Memorandum by the Under Secretary of State (Castle)
The German Ambassador said that he had word from Berlin that Wiley had intimated to the Foreign Office that we might make a definite protest on the putting into effect of the German Treaty with [Page 346] Austria and Rumania. He said that, in talking with Mr. Rogers sometime ago, Mr. Rogers had indicated to him that we did not very much like this Treaty, but that if it was going to help in the economic reconstruction of Central Europe, we very much hesitated to make a formal protest, that, however, we had the matter under consideration and might find it necessary to object. I told the Ambassador that we had not wanted to do anything which would hinder economic reconstruction in that part of the world, if this Treaty would really have such an effect, but that it definitely was contrary to the most-favored-nation principle and that the wording of the Treaty was such that it was, by no means, clear, that it was simply an emergency measure. The Ambassador said he regretted the wording because the purpose of the Treaty was exactly like the purpose of the Treaty between France and Austria,74 the only difference being that, in that case, there had been specified grades of wheat which are not produced in this country, it being, therefore, less objectionable from the point of view of general most-favored-nation treatment. The Ambassador said that he knew we had remained quiet about the German treaties because we knew that certain nations had definitely protested. He said that those protests have now been withdrawn and that inasmuch as this Treaty could hardly affect American trade, he hoped very much that we might find it possible somehow, for example, to make reservations in a note to him rather than absolutely refuse to agree. He said that he was very much afraid such absolute refusal would create a very bad reaction in his part of the world. I told him I would take this matter up with the people who have it in charge and would at least pass on his suggestions.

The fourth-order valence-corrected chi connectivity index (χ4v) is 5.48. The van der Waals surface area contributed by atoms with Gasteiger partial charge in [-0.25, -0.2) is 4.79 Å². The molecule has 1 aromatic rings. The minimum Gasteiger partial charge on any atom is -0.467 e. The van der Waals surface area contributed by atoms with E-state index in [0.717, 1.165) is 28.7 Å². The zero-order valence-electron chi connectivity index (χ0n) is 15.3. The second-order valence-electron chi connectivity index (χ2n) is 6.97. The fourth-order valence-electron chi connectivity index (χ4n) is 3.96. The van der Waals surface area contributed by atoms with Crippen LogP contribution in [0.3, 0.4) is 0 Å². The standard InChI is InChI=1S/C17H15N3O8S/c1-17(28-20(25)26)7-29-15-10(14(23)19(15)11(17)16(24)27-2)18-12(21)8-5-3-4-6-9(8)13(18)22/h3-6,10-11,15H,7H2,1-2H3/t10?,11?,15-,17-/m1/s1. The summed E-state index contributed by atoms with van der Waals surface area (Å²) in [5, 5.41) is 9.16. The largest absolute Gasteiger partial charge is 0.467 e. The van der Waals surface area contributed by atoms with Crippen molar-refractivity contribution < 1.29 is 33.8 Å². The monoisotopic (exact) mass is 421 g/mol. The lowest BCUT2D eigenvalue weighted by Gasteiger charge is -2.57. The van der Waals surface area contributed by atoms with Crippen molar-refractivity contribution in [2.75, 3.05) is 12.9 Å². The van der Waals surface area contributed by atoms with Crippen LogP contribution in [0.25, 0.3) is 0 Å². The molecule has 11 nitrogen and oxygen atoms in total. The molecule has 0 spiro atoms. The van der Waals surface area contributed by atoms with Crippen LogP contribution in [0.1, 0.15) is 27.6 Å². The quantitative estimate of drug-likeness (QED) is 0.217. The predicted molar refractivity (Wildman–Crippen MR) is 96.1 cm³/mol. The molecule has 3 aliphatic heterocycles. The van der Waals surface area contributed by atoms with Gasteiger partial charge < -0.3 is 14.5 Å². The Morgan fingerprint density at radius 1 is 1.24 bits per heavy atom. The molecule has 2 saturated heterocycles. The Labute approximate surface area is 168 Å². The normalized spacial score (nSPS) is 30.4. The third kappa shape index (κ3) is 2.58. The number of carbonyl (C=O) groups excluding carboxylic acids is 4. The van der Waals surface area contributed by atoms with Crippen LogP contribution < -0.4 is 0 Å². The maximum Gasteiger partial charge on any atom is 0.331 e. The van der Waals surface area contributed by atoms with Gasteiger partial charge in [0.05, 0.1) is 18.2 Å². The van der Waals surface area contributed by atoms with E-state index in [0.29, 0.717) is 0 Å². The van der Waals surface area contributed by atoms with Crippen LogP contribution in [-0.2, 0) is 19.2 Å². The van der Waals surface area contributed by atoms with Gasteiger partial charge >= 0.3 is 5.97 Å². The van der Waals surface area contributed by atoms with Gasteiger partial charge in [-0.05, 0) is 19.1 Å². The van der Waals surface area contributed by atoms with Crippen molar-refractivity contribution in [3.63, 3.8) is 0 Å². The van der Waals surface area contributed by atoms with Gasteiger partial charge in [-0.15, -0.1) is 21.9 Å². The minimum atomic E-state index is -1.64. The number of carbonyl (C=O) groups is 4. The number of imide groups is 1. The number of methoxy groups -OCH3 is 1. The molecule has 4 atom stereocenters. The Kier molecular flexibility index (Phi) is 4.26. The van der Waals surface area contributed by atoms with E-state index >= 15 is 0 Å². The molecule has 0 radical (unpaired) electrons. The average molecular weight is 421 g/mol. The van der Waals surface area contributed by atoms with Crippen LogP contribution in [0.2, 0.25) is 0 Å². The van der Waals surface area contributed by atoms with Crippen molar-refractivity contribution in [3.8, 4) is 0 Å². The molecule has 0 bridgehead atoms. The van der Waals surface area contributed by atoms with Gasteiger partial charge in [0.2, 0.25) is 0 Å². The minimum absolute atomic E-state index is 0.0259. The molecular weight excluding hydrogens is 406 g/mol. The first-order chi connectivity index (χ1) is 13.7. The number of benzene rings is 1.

- The reference apparently is to the commercial agreement of May 16, 1928; see League of Nations Treaty Series, vol. lxxxviii, p. 21.↩